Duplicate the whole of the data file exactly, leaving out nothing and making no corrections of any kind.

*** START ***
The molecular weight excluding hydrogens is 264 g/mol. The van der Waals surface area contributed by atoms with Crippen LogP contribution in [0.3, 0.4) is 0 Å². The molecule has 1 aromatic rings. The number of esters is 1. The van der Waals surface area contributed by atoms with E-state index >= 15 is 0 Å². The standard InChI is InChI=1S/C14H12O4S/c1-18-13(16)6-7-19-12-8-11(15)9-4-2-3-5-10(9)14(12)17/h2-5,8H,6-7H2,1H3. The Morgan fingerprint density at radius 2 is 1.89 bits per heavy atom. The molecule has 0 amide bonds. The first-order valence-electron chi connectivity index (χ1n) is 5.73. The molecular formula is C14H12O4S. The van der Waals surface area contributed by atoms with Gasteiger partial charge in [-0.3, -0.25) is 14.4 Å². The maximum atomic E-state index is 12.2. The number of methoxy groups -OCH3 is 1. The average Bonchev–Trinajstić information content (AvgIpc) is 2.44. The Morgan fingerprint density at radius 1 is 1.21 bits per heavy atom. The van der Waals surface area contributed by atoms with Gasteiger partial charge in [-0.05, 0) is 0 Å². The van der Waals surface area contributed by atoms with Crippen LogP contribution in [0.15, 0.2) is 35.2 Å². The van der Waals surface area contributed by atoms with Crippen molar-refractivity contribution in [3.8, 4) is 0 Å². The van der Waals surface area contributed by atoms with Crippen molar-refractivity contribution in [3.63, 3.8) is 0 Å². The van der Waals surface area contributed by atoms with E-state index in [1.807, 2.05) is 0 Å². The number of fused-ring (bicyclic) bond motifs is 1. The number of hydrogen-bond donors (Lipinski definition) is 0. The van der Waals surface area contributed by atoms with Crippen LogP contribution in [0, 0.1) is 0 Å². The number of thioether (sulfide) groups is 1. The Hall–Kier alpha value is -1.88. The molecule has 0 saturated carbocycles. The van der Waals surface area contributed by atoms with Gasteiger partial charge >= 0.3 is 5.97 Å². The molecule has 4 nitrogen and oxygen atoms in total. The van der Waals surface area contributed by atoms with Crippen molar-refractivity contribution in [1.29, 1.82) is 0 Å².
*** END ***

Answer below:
The molecular weight excluding hydrogens is 264 g/mol. The van der Waals surface area contributed by atoms with Crippen LogP contribution in [0.3, 0.4) is 0 Å². The molecule has 1 aromatic rings. The number of esters is 1. The van der Waals surface area contributed by atoms with E-state index >= 15 is 0 Å². The standard InChI is InChI=1S/C14H12O4S/c1-18-13(16)6-7-19-12-8-11(15)9-4-2-3-5-10(9)14(12)17/h2-5,8H,6-7H2,1H3. The Morgan fingerprint density at radius 2 is 1.89 bits per heavy atom. The molecule has 0 amide bonds. The first-order valence-electron chi connectivity index (χ1n) is 5.73. The molecular formula is C14H12O4S. The van der Waals surface area contributed by atoms with Gasteiger partial charge in [-0.3, -0.25) is 14.4 Å². The maximum atomic E-state index is 12.2. The number of methoxy groups -OCH3 is 1. The average Bonchev–Trinajstić information content (AvgIpc) is 2.44. The Morgan fingerprint density at radius 1 is 1.21 bits per heavy atom. The van der Waals surface area contributed by atoms with Gasteiger partial charge in [-0.05, 0) is 0 Å². The van der Waals surface area contributed by atoms with Crippen LogP contribution in [0.15, 0.2) is 35.2 Å². The van der Waals surface area contributed by atoms with Crippen molar-refractivity contribution in [3.8, 4) is 0 Å². The van der Waals surface area contributed by atoms with Crippen molar-refractivity contribution in [3.63, 3.8) is 0 Å². The van der Waals surface area contributed by atoms with E-state index in [1.807, 2.05) is 0 Å². The number of fused-ring (bicyclic) bond motifs is 1. The number of hydrogen-bond donors (Lipinski definition) is 0. The van der Waals surface area contributed by atoms with Crippen LogP contribution in [0, 0.1) is 0 Å². The number of thioether (sulfide) groups is 1. The Hall–Kier alpha value is -1.88. The molecule has 0 saturated carbocycles. The van der Waals surface area contributed by atoms with Gasteiger partial charge >= 0.3 is 5.97 Å². The molecule has 4 nitrogen and oxygen atoms in total. The van der Waals surface area contributed by atoms with Crippen molar-refractivity contribution in [1.29, 1.82) is 0 Å².